‘Sex in Class’ on Channel 4 documents a pioneering but controversial sex education syllabus for teenage school pupils. Is British society too prudish or too sexualised?
"There is a line beyond which you should not go. This is way beyond it."
A Channel 4 documentary vows to take a revolutionary approach to sex education for youngsters.
Billed by Channel 4 as a ‘sex education experiment’, Sex in Class sees 13 teenagers at Hollins Technology College in Accrington, tackle issues such as hardcore pornography and sexual pleasure.
Homework for the girls includes exploring their vaginas. And for the boys, shaving their pubic hair.
The group of Year 11 pupils will also write a script for a porn film. Plus, the boys will be asked to make art inspired by female genitalia.
In addition, pupils discuss their own use of pornography. One male pupil reveals that he first saw a porn film at the age of 10.
This unconventional sex-education syllabus is led by Goedele Liekens, a former Miss Belgium and a United Nations Goodwill Ambassador for Sexual and Reproduction Health.
Liekens is going to Lancashire, which has some of the highest teen pregnancy rates in the United Kingdom.
A sexologist by profession, Liekens believes that the way that British schools teach the subject is completely out of date, and that it needs to begin at an earlier age.
Comparisons have been made between Liekens and Jamie Oliver. Both are telegenic social campaigners using television as a medium to raise awareness.
She is attempting to seek approval from the education authorities to turn her unorthodox syllabus into an official GCSE subject.
Headteacher of Hollins Technology College, Steve Campbell, was the one responsible for inviting Liekens to the school.
Campbell says: “It was a big step to be part of this. But this year we have dealt with teenage pregnancies and inappropriate texts.
“And the biggest influence on the young people is pornography.
“The route we are going down is appropriate and is what is needed in the school.”
A spokesman at Channel 4 has said: “The school and parents were fully aware of the content and gave consent for the Year 11 pupils to take part.”
Liekens and her supporters would argue that the British are too prudish about dealing with sexuality.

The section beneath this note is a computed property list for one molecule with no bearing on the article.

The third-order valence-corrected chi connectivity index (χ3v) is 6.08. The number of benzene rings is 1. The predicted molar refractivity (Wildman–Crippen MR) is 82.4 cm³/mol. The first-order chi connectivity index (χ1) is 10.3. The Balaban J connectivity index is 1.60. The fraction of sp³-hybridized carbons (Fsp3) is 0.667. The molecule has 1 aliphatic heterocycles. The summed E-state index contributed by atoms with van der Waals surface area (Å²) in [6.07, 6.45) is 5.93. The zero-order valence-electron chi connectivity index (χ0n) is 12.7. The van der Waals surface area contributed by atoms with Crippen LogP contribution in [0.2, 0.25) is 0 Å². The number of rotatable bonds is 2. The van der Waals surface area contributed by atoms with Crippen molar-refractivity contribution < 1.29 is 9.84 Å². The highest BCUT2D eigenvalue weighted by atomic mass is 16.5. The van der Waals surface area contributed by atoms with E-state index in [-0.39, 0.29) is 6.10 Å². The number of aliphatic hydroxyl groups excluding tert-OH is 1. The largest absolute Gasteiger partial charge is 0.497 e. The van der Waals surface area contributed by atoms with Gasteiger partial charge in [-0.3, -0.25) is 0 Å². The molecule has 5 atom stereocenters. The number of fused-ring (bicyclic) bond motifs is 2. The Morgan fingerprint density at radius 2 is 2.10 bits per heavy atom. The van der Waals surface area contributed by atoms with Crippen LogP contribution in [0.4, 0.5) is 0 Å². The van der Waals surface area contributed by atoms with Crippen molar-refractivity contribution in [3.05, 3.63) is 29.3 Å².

However, critics argue that we live in a far too sexualised society.
Reverend Kevin Logan is a former vicar whose previous parish of Christchurch includes the school.
He says: “This programme is inappropriate. If I had been the headteacher or chairman of governors I would not have allowed it.”
Simon Jones is a National Union of Teachers national executive member from Lancashire.
He says: “I am in favour of having a robust, healthy sex-education curriculum. But there is a line beyond which you should not go. This is way beyond it.”
Sex Education has been a hot topic in recent times. DESIblitz has previously asked whether sex education should be taught earlier (which you can read about here).
What would be the reaction if Sex in Class was filmed in Southall? Or Leicester? Or Bradford?
Is the British Asian community ready to engage in a frank and open discussion about relationships and sex?
Watch the preview of Sex in Class here:
The broadcasting of Sex in Class comes at a time when teenage pregnancies in England and Wales have been at its lowest level since 1969.
However, experts say that enough is not being done to bring the UK teenage pregnancy rate in line with other western European countries.
The widespread accessibility of pornography is also major concern. The trailer for the program asserts: “For the first time ever, a whole generation are learning about sex online.”
Also, according to the program, 83 per cent of British children have seen pornography by the age of 13.
Furthermore, on July 27 2015, just over a week before the broadcast of Sex in Class, it was reported that schoolchildren as young as 11, were caught using their mobile phones to send naked selfies and sexts.
The situation which is being explored in Sex in Class is paralleled across British Asian communities, and in the metro-cities of urban India.
A 15-year-old girl from Bangalore says: “I am a virgin. But I know everything about everything.
“Everyone I know has touched first base, at least.”
Lara, a graduate from Birmingham, says: “It was more common with white people. But eventually even the Asians kids got to the stage when we started fancying the boys and girls.
“Whenever we were hanging out as girls, or had sleepovers, we were always talking about boys. And what we had done and would like to do.”
Harry, who is now in his twenties, says: “When I was a teenager, all I wanted was a girlfriend.
“Can’t believe I’m admitting this. But as a teenager, I used to watch porn and masturbate. Probably too regularly.
“It’s easily available on free tube sites online. You don’t even have to pay.”
East African-born Tina is a mother of four. She says: “We grew up in a different time. Talking openly, especially about sex, just did not happen in our culture.
“I was always concerned about my two teenage daughters. Not the boys as much.
“I will watch this new show. But I am worried about what I might see. I’ll try to be open-minded.”
Are British children sexualised at too young an age? Or is British society too prudish in tackling sexual issues?
What questions will be raised about how British Asians and South Asians can address this subject?
Sex in Class begins on Thursday 6th August 2015 at 9pm on Channel 4.
Images courtesy of Channel 4
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